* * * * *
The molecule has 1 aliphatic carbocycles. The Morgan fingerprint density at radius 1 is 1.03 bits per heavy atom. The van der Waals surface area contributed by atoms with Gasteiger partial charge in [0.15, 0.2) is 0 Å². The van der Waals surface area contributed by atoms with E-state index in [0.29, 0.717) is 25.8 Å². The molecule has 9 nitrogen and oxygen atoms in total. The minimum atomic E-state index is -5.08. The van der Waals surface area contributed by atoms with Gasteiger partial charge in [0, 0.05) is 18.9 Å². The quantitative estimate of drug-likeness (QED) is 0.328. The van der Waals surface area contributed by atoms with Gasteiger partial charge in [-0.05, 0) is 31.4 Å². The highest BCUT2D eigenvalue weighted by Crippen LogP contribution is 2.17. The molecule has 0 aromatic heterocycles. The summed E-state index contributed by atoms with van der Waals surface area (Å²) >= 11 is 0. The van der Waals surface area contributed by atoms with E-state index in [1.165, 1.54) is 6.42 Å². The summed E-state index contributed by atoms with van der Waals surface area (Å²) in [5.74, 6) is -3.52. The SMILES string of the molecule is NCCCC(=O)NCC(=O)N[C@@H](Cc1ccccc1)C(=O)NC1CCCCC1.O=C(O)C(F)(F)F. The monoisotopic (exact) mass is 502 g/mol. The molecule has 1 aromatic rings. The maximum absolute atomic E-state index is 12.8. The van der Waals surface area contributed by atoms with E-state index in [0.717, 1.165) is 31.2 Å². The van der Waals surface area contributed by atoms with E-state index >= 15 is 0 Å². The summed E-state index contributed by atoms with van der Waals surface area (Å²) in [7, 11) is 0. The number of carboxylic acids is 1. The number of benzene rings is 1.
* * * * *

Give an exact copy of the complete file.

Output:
The molecule has 1 aliphatic carbocycles. The Morgan fingerprint density at radius 1 is 1.03 bits per heavy atom. The van der Waals surface area contributed by atoms with Gasteiger partial charge in [0.15, 0.2) is 0 Å². The van der Waals surface area contributed by atoms with E-state index in [0.29, 0.717) is 25.8 Å². The molecule has 9 nitrogen and oxygen atoms in total. The minimum atomic E-state index is -5.08. The van der Waals surface area contributed by atoms with Gasteiger partial charge in [0, 0.05) is 18.9 Å². The quantitative estimate of drug-likeness (QED) is 0.328. The van der Waals surface area contributed by atoms with Gasteiger partial charge in [-0.05, 0) is 31.4 Å². The highest BCUT2D eigenvalue weighted by Crippen LogP contribution is 2.17. The molecule has 0 aromatic heterocycles. The summed E-state index contributed by atoms with van der Waals surface area (Å²) >= 11 is 0. The van der Waals surface area contributed by atoms with E-state index in [1.165, 1.54) is 6.42 Å². The summed E-state index contributed by atoms with van der Waals surface area (Å²) in [5.74, 6) is -3.52. The SMILES string of the molecule is NCCCC(=O)NCC(=O)N[C@@H](Cc1ccccc1)C(=O)NC1CCCCC1.O=C(O)C(F)(F)F. The monoisotopic (exact) mass is 502 g/mol. The molecule has 1 aromatic rings. The maximum absolute atomic E-state index is 12.8. The van der Waals surface area contributed by atoms with E-state index in [0.717, 1.165) is 31.2 Å². The van der Waals surface area contributed by atoms with E-state index >= 15 is 0 Å². The summed E-state index contributed by atoms with van der Waals surface area (Å²) in [7, 11) is 0. The number of carboxylic acids is 1. The number of benzene rings is 1.